Last year, I resolved to contribute my time and effort to the One Laptop Per Child[OLPC] project led by Nicholas Negroponte. It didn't takelong for them to contact me, and I had wonderful experiences helping the folks in Nepal andUruguay.Despite building and delivering half a million laptops to deserving kids, the OLPC team has been impacted by the recent economic meltdown. From their [announcement], theOLPC team is making some shifts in their direction and priorities. Here's an excerpt:
"This restructuring is also the result of an exciting new direction for OLPC. Our technology initiatives will focus on:It's not clear how involved I will be with OLPC in 2009, and I will probably wait for the dust to settle on this one.
- Development of Generation 2.0
- A no-cost connectivity program
- A million digital books
- Passing on the development of the Sugar Operating System to the community.
With regard to deployments:
- Latin America will be spun off into a separate support unit
- Sub-Saharan Africa will become a major learning hub
- The Middle East, Afghanistan and Northwestern Pakistan will become a major focus"
- Eat Healthier and Drink more
I hired a nutritionist and improved my diet. I also drank more (that was an easy one to keep!). Unfortunately, there is still room for improvement on this one.
- Attend more movies and film-making events
I've renewed my membership with the Tucson Film Society, and attended several of their eventsin 2008, including a meeting Will Conroy, screenwriter for the Action/Suspense thriller[Transsiberian] starring Woody Harrelson and Ben Kingsley.
- Get better Organized
Well I carried my [Hipster PDA] in my back pocket most of 2008, but it just did not catch on. I did get somewhat better organized, with three-ring binders and a scanner that converts paper documents into searchable PDF files.
While some might find the concept of New Year's resolutions silly or pointless, I find themuseful. Here's some interesting research on Wikipedia:
"Recent research shows that while 52 percent of participants in a resolution study were confident of success with their goals, only 12 percent actually achieved their goals. Men achieved their goal 22 percent more often when they engaged in goal setting, a system where small measurable goals are used (lose a pound a week, instead of saying "lose weight"), while women succeeded 10 percent more when they made their goals public and got support from their friends."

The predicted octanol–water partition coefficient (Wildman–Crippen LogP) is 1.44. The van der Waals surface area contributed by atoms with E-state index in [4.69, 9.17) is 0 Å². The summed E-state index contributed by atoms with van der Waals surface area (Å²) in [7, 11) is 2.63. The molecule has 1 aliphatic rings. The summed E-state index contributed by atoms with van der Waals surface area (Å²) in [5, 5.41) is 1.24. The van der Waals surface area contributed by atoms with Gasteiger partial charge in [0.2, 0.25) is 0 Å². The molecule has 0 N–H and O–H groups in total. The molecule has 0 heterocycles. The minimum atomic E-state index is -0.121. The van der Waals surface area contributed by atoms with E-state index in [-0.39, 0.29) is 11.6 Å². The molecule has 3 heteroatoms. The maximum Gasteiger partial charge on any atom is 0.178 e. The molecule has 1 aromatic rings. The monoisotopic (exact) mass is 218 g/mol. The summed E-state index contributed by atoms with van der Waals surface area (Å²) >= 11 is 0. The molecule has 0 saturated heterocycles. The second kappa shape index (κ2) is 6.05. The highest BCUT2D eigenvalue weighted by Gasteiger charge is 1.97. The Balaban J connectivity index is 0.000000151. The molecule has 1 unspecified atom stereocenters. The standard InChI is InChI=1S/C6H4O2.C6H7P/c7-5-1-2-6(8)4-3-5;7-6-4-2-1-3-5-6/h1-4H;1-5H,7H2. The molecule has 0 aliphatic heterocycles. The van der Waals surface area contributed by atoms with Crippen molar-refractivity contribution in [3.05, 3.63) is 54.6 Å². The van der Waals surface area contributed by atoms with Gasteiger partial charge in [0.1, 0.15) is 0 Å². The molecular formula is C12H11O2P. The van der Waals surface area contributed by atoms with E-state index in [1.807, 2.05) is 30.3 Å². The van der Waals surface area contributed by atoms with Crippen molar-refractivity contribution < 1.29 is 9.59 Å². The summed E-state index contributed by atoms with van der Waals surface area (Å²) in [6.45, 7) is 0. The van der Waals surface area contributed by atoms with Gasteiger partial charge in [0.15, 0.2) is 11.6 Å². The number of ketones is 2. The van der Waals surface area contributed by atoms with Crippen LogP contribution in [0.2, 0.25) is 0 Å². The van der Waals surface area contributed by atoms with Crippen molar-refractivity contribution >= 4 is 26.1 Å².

Here are mine for 2009:
- Spend More Time with Friends and Family
According to this [article by Albrecht Powell], reconnecting with friends and family is the number one on the Top 10 list.I think the economic meltdown served as a great wake-up call for people to focus what is mostimportant in your life and adjust your priorities accordingly.
- Enjoy Life More
Back in 2007, I vowed to laugh more. While the current economic crisis might not seem like an appropriate time for this one, I think there is hope, a new US President, and some much-needed enthusiasm for change.
- Learn Something New
At a dinner with clients, one of the IBMers had brought his 20-something daughter and hersimilarly-aged friend. Their college was closed for the week after a student shooting, andhe felt it best to give them a change of scenery. They couldn't wait until they were "done withschool" so they could get on with their lives. I had to break the bad news to them that intoday's world, they should expect life-long learning. Gone are the days where you can learna specific skill or trade, and do that the rest of your life. Hopefully I didn't frightenboth into giving up a career in favor of marriage with such advice!
With the world getting smaller, flatter, and yes "smarter" also, I resolve to learn somethingnew. I don't necessarily know what that is yet, but I will keep it in the back of my mind.
- Make Tucson a better place, and enrich the lives of its residents
I've actually gotten complaints that I was helping people in other countries, through OLPC and [Kiva],and that I should domore for people right here in Tucson. That's fair. This year I resolve to investigatethat further.
- Get Better Organized
Last year was a good start, but I can certainly do better in 2009, both at home and at the office.Perhaps I need to dust off my old copy of ["Getting Things Done"] by David Allen and read it again!
Hopefully, this list might inspire you to come up with your own resolutions. Not surprisingly, writing them in a public forum helped me keep most of them, and stick to my resolutions throughout the year. Here are [other hints to help you], and some[expert advice on maintaining resolutions].
technorati tags: IBM, New Year's Resolutions, AP, Stylebook, HTML, CSS, ASP, OLPC, Transsiberian, Will Conroy, Woody Harrelson, Ben Kingsley, PDA, PDF, Kiva, GTD, David Allen
It's Thursday here at the [Data Center Conference
] here in Las Vegas. Trying to keep up with all the sessions and activities has been quite challenging. As is often the case, there are more sessions that I want to attend than I physically am able to, so have to pick and choose.
- Making the Green Data Center a Reality
The sixth and final keynote was an expert panel session, with Mark Bramfitt from Pacific Gas and Electric [PG&E], and Mark Thiele from VMware.